With the Newseum in Washington, D.C. closing its doors at the end of this month, many pieces of American history may be needing new homes.
It includes an infamous piece that is from Montana.
The museum is home to the wilderness cabin that was once home to Ted Kaczynski, also known as the Unabomber.
Kaczynski was captured in April of 1996 and according to the FBI, the cabin was key piece of evidence.
It housed 40-thousand handwritten journal pages, a live bomb, bomb-making components and descriptions of Kaczynski's crimes.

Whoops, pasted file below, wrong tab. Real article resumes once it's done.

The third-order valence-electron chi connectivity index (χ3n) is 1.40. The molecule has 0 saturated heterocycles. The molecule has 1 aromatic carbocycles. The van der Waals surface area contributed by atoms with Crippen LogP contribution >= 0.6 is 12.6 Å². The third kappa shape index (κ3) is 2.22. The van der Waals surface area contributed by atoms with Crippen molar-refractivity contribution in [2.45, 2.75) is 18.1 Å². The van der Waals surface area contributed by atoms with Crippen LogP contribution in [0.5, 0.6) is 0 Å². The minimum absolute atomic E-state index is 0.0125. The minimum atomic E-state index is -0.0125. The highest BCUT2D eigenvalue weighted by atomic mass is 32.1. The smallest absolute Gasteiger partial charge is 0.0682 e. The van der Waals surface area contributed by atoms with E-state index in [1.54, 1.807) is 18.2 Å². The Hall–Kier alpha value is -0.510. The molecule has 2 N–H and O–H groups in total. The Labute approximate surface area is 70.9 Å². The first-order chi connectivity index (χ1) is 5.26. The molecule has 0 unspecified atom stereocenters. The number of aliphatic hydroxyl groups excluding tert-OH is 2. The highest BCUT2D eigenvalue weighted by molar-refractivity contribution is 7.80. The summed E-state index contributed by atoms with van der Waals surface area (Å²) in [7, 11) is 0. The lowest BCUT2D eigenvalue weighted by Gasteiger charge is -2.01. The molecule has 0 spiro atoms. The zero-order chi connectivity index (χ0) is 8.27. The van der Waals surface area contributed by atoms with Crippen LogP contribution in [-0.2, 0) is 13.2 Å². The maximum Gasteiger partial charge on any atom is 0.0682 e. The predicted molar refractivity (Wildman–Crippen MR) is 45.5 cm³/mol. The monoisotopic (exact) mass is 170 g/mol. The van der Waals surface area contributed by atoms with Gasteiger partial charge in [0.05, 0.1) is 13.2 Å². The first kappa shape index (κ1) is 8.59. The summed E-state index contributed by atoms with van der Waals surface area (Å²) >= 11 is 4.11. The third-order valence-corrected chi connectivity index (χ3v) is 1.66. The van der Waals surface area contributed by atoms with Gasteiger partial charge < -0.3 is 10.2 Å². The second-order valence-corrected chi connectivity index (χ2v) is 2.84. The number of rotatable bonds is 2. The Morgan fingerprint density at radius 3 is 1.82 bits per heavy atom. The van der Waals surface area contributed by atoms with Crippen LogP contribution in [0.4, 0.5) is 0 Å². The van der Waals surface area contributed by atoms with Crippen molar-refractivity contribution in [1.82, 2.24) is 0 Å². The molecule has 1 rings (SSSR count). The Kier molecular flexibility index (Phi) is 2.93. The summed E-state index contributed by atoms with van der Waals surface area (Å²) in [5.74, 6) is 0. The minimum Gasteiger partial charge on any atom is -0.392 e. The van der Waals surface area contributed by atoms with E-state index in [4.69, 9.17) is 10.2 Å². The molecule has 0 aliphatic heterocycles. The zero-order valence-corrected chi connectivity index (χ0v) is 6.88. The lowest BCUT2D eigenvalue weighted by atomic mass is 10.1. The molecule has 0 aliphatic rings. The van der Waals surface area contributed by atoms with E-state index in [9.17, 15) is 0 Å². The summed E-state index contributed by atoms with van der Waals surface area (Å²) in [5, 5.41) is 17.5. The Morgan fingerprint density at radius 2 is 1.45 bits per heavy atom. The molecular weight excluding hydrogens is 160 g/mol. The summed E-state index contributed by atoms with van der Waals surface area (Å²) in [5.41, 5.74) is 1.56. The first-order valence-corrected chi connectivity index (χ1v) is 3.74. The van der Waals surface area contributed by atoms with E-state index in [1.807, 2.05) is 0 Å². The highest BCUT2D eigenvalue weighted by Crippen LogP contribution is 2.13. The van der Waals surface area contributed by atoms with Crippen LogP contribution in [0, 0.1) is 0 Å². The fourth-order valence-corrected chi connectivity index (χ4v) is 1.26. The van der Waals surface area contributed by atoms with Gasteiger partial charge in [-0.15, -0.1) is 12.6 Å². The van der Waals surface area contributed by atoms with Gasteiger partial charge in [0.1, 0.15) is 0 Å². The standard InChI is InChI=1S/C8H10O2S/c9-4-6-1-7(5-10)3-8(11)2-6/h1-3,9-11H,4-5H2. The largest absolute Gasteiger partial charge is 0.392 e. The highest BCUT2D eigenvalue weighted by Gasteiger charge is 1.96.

Since it will no longer be on display in the nation's capital after the Newsuem closes, the Montana Historical Society director Bruce Whittenberg is trying to see if the piece could make it's way back to the Treasure State.
"It tells an important story of Montana," said Whittenberg. "And it's not a story we're necessarily proud of, or that we like to relive. But it was a big story in Montana, big story nationally and internationally. And that's an artifact that represents that story and so part of our role here is to make sure those things are preserved for future generations."
The Newseum is closing its doors after more than a decade in its Washington, D.C. location.
The historical society has reached out to Senator Jon Tester's office for contacts within the FBI to inquire about bringing the cabin to Helena.